[Immediately when I heard that Thyrfing and Kalmah were teaming up for an extended weekend tourney across the frozen flatlands of southern Finland, I thought – I need in on that! And by the graces of the norse gods, I was granted a merching spot, and so I set forth on my wintry way early that Thursday morning to the airport to meet up with Thyrfing, who would be my van companions for the next few days. But those same gods that put me there, also had a humor as bitter and brutal as the biting cold, which seesawed between plus and minus 1 degrees, creating dangerous road temperatures, and combining with atypically maelstromic winds, sought to sway our van every which way, were it not for the stalwart steering of our brave (yet terribly rattled) driver/TM, Iiro. Despite the danger, I must say it was quite a sight to spectate; the swirling snow patterns majestically whisking across the highways, erratically, resembling ocean currents of misty condensation. Too bad Iiro was so frazzled with keeping us alive that he couldn’t enjoy it quite like I did… and the sleep-deprived Swedes who’d flown their red-eye flights were out like lights before we could even notice.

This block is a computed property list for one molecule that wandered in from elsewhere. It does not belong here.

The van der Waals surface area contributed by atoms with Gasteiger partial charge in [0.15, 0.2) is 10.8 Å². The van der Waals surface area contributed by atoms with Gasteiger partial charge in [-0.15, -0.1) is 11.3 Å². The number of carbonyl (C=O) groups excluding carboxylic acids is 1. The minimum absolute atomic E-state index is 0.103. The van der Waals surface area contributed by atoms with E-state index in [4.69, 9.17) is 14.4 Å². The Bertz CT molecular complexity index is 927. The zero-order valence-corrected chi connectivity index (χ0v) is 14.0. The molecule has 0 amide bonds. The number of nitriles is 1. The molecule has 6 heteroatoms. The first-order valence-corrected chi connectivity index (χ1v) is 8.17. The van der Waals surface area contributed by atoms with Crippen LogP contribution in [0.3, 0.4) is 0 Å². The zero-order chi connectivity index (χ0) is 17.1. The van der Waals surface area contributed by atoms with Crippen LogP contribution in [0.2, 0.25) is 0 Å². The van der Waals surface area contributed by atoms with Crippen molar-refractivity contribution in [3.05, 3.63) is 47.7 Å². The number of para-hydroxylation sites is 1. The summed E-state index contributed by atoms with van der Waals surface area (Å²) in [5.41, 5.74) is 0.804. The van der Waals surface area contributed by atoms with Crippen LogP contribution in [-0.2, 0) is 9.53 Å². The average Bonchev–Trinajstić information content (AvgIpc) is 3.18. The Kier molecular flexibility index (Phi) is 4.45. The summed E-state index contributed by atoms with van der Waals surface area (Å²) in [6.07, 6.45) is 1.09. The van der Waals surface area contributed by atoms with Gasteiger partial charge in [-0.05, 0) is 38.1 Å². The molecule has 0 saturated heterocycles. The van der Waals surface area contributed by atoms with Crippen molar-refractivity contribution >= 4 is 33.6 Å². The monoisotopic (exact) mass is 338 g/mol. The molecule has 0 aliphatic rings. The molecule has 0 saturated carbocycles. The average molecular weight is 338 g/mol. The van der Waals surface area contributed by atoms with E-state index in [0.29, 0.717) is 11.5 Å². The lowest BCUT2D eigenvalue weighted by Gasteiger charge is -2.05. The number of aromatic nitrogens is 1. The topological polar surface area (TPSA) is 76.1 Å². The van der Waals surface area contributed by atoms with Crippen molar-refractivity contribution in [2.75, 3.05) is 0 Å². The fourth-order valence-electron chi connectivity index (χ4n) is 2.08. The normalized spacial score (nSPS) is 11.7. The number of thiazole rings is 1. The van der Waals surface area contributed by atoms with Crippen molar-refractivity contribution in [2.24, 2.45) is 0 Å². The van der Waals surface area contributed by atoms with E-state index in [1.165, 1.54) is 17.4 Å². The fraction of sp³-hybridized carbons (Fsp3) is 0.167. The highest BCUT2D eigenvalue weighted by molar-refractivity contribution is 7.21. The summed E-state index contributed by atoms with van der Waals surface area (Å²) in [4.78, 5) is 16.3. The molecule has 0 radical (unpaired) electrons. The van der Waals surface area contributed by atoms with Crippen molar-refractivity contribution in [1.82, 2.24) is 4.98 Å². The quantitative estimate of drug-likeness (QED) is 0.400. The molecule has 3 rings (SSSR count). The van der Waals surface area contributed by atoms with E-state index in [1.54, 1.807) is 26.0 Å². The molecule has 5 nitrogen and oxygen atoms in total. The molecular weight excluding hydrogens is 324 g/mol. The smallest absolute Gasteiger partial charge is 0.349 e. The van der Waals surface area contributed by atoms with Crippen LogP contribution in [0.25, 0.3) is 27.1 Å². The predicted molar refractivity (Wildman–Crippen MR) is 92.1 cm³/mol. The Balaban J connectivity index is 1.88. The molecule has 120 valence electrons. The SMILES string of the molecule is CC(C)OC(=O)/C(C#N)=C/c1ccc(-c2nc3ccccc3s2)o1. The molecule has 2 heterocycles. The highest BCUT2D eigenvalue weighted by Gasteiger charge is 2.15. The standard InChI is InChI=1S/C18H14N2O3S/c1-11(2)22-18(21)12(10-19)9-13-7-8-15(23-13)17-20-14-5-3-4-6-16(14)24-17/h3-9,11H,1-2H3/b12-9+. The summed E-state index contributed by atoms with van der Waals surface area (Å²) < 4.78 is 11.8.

We arrived unusually early to Tampere; early enough that the guys could powernap at their hotel while I began rummaging through their merch before soundcheck. Thyrfing’s official Finnish tour shirt bore an uncanny resemblance to our road trip, as if it was predestined, and it was also a very cool gesture to make a design exclusively for a 3-day trek. But before I began, a few of us shared a drink at the hotel, where me and the drummer Dennis [who also used to play for Raise Hell…] reminisced about his first trip to U.S.A., and how I got us arrested on his first night in the country, how we dined-and-ditched at Hooters for no apparent reason other than… we could, and about other sordid misdeeds in Vegas, D.C., Los Angeles, and everywhere. [Did I raise your interest yet? Perhaps one day I’ll share this tangential story.]